Creek Panorama

Cedar Creek,

Queensland,

Australia.

This is the fourth bridge over the creek and the spot the kidlets swim in when it's hot. Five 10mm shots stitched together using Hugin for a roughly 180 degree panorama.

View all photos taken: Wednesday, 5th December 2007, This photo: 6:32pm

Next Photo: Shiny Beetle

Comments

  • MichelleLegg.com said:
    ooohhh nice.
    It's a shame about the car and the drain but a nice photo nonetheless.
  • David de Groot said:
    Well the drain is the bridge, as such, but yes, it's not very exciting. As for the car, that's my truck. I don't usually park there for these shots but didn't expect to get anything worthwhile anyway.
  • KennyWP said:
    Nice one Dave, I think the panorama has worked well in this shot.

    I need to get some panorama practice myself seeing as I screwed up pretty much every one I tried when I was on holiday :(
  • David de Groot said:
    Thanks Kenny. I'd suggest a tripod for starters, but it's not entirely necessary if you have a steady pan motion. Aim for at least 30% overlap between shots (sometimes more for wide angle lenses), and then spend some time with software like Hugin + Autopano + Enblend, or AutoStitch or AutoPano Pro. Such software works far better than photoshop or the Canon PhotoStitch software when it comes to putting these things together seamlessly.
  • flash of light said:
    Nice job! And I've also read your pano advice with interest - ta!

    --
    Seen on your photo stream. (?)
  • -Bennie- said:
    nice one dave... The para really suits this shot. Pity about the truck! however, and thanks for the info re: pano software, might have to give this is a go! :-)
  • David de Groot said:
    Thanks :) Stitching with the 10mm is always interesting as although I could get the same perspective with just two shots, the distortion is usually too much for the stitching program to handle, thus the need for five shots to get this (four might have done it really).

    Oh I dunno, the truck adds context, shows it's a country bridge.
  • KennyWP said:
    Thanks for the tips Dave, I did use a tripod with levellers in both the legs and head. However for quite awhile I wasn't levelling the legs just the head or sometimes just going off sight and that seems to have screwed around with the perspective of the shots. Then even the ones I did with the legs levelled are still kinda screwed up so I am not sure what I have done wrong. When I say screwed up I mean that in one photo the distance between 2 objects will be greater than in another photo so they don't match when put together. But perhaps if I try the software you have said I will get better results, as I was just using photoshop. You'll know if I am successful :P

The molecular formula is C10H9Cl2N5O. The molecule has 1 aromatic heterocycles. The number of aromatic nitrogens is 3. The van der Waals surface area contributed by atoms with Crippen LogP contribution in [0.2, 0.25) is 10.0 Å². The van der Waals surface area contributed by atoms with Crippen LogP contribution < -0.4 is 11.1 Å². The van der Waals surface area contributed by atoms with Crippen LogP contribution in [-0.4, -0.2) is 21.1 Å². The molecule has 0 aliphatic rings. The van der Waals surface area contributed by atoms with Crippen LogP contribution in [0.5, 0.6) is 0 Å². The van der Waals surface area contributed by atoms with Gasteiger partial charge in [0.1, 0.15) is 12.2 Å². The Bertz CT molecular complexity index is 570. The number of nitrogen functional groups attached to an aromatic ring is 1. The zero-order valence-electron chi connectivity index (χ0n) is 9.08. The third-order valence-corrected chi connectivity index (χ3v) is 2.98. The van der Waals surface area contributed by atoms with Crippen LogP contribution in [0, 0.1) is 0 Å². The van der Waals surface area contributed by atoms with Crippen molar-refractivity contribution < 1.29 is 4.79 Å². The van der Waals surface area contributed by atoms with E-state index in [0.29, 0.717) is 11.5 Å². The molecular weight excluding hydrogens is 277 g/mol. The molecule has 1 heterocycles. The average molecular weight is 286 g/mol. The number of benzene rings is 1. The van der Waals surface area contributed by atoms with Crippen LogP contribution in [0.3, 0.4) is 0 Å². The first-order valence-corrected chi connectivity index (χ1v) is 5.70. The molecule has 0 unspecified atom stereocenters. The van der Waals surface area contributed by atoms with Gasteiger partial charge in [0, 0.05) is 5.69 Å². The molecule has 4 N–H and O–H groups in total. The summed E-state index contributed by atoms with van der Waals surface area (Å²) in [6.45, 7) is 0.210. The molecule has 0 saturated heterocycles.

I don't mind the truck being in the picture either, although it is hard to say if I would prefer it without the truck, without seeing a picture without the truck :)
  • David de Groot said:
    Ah yes, the joys of perspective and a rotated viewpoint. The stitching software handles that by distorting the images such that they all match up nicely. You usually don't end up with a nice rectangle image, it's more bulbous in places but then you just crop accordingly.
  • Shaun Johnston said:
    Groovy shot David.

    KennyWP, what you're experiencing is parallax, and it is due to your lens not being perfectly centred at its entrance pupil. Achieving perfect alignment is pretty much impossible to do without a slide mount or a panoramic head, and even then you will need to perform an alignment process based on trial and error.



    Check out the comments on this photo for a bit more information about achieving a true parallax free panorama.
  • Shaun Johnston said:
    David is right - Hugin uses an external piece of software called SmartBlend that basically 'averages' the difference between the edges of two images and tries to make the blend as smooth as possible. Sometimes it will mask Parallax problems nicely (normally if they are insignificant), but other times it may even exacerbate them.
  • ozepixels said:
    A nice piece of work David. Like the truck. It adds realism.
  • David de Groot said:
    Thanks Keith :)
  • Misteriddles said:
    lovely work. good to finally see some pics taken with the 10-20. Gives me a better idea of what to expect.

    Have yourself a very merry! Enjoy the studio lights. I'm lovin' mine.
  • David de Groot said:
    Lots of 10-20 pics on here (pretty much a mix of Sigma 10-20 and Canon 50mm f/1.8, with forays into other borrowed lenses when Johnno is in town). :)